The stairs to the historic Uckfield signal box, now used as a taxi office

Uckfield signal box plan opposed

Plans to replace wooden steps to the historic Uckfield signal box with metal ones have met opposition.

The ‘Saxby and Farmer’ box, now used as a taxi office, is believed to date from about 1900.

Uckfield Town Council, which owns the building, has applied to Wealden District Council to replace the current steps, which are in a poor state of repair, with a galvanised steel staircase and handrail.

The decision to make the change was agreed in the spring. See our story here, with photographs of the temporary supports to the steps.


The council’s own plans committee only narrowly voted to support the application after former deputy town mayor, Cllr Duncan Bennett, attacked the proposal as “sacrilege”.

Former mayor, Cllr Louise Eastwood, said the metal structure would not be out of keeping.

A local resident, Gary Cooper, of Mill Drove, Uckfield has also registered his opposition saying the proposal is “completely out of character with the signal box, which is an integral part of the town’s history”.


A decision on the application will be made by Wealden District Council.

The signal box was used to control the level crossing when the railway station was on the other side of the road (where the large Network Rail car park has been constructed).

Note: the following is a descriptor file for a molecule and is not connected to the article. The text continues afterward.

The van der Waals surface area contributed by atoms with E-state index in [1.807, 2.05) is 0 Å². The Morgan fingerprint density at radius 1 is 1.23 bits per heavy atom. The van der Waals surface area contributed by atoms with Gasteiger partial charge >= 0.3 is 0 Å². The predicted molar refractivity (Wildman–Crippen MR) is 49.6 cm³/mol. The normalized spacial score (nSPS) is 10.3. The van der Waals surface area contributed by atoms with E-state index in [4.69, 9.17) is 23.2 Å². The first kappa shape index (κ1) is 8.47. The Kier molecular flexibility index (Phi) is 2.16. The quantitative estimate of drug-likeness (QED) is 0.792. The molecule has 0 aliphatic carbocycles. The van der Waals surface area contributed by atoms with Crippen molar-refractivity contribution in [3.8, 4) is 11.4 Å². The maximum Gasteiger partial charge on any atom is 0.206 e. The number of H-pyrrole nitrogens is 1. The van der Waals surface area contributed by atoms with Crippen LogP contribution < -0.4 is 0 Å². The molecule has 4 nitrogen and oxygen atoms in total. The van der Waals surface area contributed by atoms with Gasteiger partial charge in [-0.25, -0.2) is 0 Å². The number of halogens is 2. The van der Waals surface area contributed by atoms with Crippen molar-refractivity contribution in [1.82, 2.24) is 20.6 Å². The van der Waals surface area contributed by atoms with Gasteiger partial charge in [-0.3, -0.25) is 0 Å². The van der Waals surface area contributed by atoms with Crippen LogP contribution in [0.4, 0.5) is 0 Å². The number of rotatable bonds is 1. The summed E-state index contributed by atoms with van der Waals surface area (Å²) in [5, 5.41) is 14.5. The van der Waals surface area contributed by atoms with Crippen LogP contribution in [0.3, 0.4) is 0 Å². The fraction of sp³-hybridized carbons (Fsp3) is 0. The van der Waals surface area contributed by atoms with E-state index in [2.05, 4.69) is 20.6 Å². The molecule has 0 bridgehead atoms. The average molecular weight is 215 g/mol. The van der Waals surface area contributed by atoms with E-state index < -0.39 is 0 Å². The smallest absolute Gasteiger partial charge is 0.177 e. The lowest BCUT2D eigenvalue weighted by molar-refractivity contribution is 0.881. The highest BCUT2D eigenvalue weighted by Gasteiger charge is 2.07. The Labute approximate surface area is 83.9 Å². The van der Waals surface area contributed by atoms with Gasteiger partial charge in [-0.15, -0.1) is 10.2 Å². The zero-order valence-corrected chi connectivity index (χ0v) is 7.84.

Uckfield was the terminus of the line after the route to Lewes was closed in 1969.

High Street

The town still suffered traffic disruption when trains went across the High Street to the station.

In 1991, a new station was constructed on its present site but the modern, station building was not opened, however, until 2010.

The platforms were lengthened in 2016 to allow longer trains to operate, easing overcrowding on peak services.

Signal box colours

The signal box is  painted in the historic colours of the Southern Railway – green, cream and white.

It was made by the renowned Saxby and Farmer company which was one of the biggest railway signal manufacturers and constructed boxes for many railway companies.


There is a similar structure at Isfield, although the bottom part is brick-built.

It is part of the Lavender Line, which was named after A.E. Lavender and Sons, coal merchants, which operated from the station yard.

*John Saxby is regarded as the father of modern railway signalling.

*At one time, the steps to the Uckfield box were straight.

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